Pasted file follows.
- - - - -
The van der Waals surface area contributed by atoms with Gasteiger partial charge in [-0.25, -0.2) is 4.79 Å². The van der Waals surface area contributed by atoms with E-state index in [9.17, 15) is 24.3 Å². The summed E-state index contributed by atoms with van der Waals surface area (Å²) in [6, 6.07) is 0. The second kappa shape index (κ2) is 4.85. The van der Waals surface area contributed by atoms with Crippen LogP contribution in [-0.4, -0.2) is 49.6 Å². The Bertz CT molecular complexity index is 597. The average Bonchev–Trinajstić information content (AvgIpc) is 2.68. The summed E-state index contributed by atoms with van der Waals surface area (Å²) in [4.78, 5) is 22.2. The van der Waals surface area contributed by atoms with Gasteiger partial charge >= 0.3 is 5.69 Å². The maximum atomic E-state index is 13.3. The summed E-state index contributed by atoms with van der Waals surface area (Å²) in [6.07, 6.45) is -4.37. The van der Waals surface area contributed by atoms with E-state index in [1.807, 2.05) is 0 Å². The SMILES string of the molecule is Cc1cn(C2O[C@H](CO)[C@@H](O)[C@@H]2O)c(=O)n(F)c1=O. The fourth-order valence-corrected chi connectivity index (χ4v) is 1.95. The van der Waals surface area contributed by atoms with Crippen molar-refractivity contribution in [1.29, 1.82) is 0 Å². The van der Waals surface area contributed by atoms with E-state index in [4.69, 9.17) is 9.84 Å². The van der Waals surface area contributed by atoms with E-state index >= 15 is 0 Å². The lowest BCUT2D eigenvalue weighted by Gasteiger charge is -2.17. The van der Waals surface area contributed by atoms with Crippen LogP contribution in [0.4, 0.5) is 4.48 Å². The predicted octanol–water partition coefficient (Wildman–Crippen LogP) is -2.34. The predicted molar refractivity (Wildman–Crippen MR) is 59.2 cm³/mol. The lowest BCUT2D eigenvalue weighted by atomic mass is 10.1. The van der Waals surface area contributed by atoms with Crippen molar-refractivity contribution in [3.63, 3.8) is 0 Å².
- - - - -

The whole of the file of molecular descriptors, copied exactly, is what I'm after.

The van der Waals surface area contributed by atoms with Gasteiger partial charge in [-0.25, -0.2) is 4.79 Å². The van der Waals surface area contributed by atoms with E-state index in [9.17, 15) is 24.3 Å². The summed E-state index contributed by atoms with van der Waals surface area (Å²) in [6, 6.07) is 0. The second kappa shape index (κ2) is 4.85. The van der Waals surface area contributed by atoms with Crippen LogP contribution in [-0.4, -0.2) is 49.6 Å². The Bertz CT molecular complexity index is 597. The average Bonchev–Trinajstić information content (AvgIpc) is 2.68. The summed E-state index contributed by atoms with van der Waals surface area (Å²) in [4.78, 5) is 22.2. The van der Waals surface area contributed by atoms with Gasteiger partial charge >= 0.3 is 5.69 Å². The maximum atomic E-state index is 13.3. The summed E-state index contributed by atoms with van der Waals surface area (Å²) in [6.07, 6.45) is -4.37. The van der Waals surface area contributed by atoms with E-state index in [1.807, 2.05) is 0 Å². The SMILES string of the molecule is Cc1cn(C2O[C@H](CO)[C@@H](O)[C@@H]2O)c(=O)n(F)c1=O. The fourth-order valence-corrected chi connectivity index (χ4v) is 1.95. The van der Waals surface area contributed by atoms with Crippen molar-refractivity contribution in [1.29, 1.82) is 0 Å². The van der Waals surface area contributed by atoms with E-state index in [4.69, 9.17) is 9.84 Å². The van der Waals surface area contributed by atoms with E-state index >= 15 is 0 Å². The lowest BCUT2D eigenvalue weighted by Gasteiger charge is -2.17. The van der Waals surface area contributed by atoms with Crippen LogP contribution in [0.4, 0.5) is 4.48 Å². The predicted octanol–water partition coefficient (Wildman–Crippen LogP) is -2.34. The predicted molar refractivity (Wildman–Crippen MR) is 59.2 cm³/mol. The lowest BCUT2D eigenvalue weighted by atomic mass is 10.1. The van der Waals surface area contributed by atoms with Crippen molar-refractivity contribution in [3.63, 3.8) is 0 Å².